• Nuffield Health: The private health provider developed a series of segmented landing pages and personalised email messages for different constituent groups. The conversion rate for these types of campaigns went from less than one per cent to more than eight percent as a result.
  • The Guardian: The newspaper’s website made use of a cookie-based toggle switch to enable visitors to turn off content on stories they weren’t interested in and to avoid such subjects in the future

To help achieve personalisation, marketers need to make use of the data they have on existing users and collect it from people using its marketing channels for the first time.

This can start with small requests (name, email etc.) before more data is obtained once a level of trust has been established.

This data can then be used to personalise calls to action (CTAs) for brand websites and email campaigns, or to use a customer’s name in ways that will appeal to them, such as a personalised greeting on a homepage.

Whatever creative approach you take with personalised content, it’s clearly an approach that will become increasingly powerful.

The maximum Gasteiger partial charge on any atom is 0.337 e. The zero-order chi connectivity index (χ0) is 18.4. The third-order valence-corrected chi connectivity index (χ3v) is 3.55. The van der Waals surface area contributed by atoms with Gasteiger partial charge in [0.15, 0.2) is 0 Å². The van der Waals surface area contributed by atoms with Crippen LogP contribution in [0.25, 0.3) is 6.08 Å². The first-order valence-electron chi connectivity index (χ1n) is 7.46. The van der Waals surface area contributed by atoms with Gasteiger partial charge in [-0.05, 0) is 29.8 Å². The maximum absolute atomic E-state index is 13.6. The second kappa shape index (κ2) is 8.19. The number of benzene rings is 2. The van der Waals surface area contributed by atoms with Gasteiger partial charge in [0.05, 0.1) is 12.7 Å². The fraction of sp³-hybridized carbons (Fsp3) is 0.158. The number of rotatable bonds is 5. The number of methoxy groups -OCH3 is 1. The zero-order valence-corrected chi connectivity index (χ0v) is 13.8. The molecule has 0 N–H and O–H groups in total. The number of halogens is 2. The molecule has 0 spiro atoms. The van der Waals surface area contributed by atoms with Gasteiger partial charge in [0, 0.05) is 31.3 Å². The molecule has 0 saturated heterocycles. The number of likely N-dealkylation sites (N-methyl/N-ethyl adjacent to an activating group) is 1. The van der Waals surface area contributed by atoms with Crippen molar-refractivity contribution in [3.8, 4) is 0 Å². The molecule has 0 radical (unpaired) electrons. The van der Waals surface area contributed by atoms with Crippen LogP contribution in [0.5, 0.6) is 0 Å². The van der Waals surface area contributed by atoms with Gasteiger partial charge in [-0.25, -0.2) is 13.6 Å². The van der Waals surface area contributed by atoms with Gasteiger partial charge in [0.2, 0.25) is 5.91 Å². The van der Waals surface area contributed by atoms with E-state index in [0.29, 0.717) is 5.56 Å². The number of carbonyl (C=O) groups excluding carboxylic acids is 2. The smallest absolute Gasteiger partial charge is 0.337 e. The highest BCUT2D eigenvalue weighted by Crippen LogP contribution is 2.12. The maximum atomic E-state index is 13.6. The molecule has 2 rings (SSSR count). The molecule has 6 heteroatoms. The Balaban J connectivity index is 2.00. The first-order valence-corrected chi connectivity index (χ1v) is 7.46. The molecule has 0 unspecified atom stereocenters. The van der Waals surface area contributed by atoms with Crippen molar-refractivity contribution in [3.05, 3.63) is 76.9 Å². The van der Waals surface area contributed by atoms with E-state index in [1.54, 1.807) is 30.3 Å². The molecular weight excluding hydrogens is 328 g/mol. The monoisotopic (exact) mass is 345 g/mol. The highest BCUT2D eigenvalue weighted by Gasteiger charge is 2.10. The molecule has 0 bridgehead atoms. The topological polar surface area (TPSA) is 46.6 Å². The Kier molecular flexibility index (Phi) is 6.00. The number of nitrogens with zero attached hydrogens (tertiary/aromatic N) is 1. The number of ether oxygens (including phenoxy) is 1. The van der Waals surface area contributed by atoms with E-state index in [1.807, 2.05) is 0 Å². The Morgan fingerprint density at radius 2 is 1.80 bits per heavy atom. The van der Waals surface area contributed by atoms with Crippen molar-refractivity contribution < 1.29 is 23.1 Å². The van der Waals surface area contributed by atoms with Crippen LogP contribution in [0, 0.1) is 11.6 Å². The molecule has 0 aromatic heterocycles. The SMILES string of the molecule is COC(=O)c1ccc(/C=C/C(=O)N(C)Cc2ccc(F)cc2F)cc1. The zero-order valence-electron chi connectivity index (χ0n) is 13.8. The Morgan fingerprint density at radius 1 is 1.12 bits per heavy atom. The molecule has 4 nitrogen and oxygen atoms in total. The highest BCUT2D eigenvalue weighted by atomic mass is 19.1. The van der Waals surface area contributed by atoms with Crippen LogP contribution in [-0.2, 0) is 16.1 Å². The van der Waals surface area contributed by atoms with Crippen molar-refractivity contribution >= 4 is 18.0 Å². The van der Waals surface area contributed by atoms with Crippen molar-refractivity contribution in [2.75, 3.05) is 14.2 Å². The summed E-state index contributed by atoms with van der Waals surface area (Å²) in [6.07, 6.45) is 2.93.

Check out our earlier posts on gifographics and parallax web design.


Follow us on Twitter – @ColContent




Read Further

Content marketing trends #2 Parallax web design

What are the newest trends and tactics used in content marketing? What’s catching on as a way to provide additional value to clients?

Following on from the first post on ‘gifographics’, we look at another content format gaining momentum: parallax web design.

As this article explains, making online content more interactive and visual in this way helps brands make a bold statement that target audiences will respond to and increase their engagement.

Research by the Content Marketing Institute revealed that 46 per cent of surveyed marketers use interactive content, with the main reason being to engage and educate their audience. In addition, 79 per cent of those that use it say they plan to increase their use of interactive content in the next 12 months.

In its report, The Symphony of Connected Interactive Content Marketing, the CMI said: “The key power of interactive content is that it provides valuable experiences where our audience wants to willingly provide us with insightful information.”

Something that is particularly powerful is parallax web design, which allows background and foreground images and text to move at different speeds (and directions) when scrolling through content. It often also includes animation.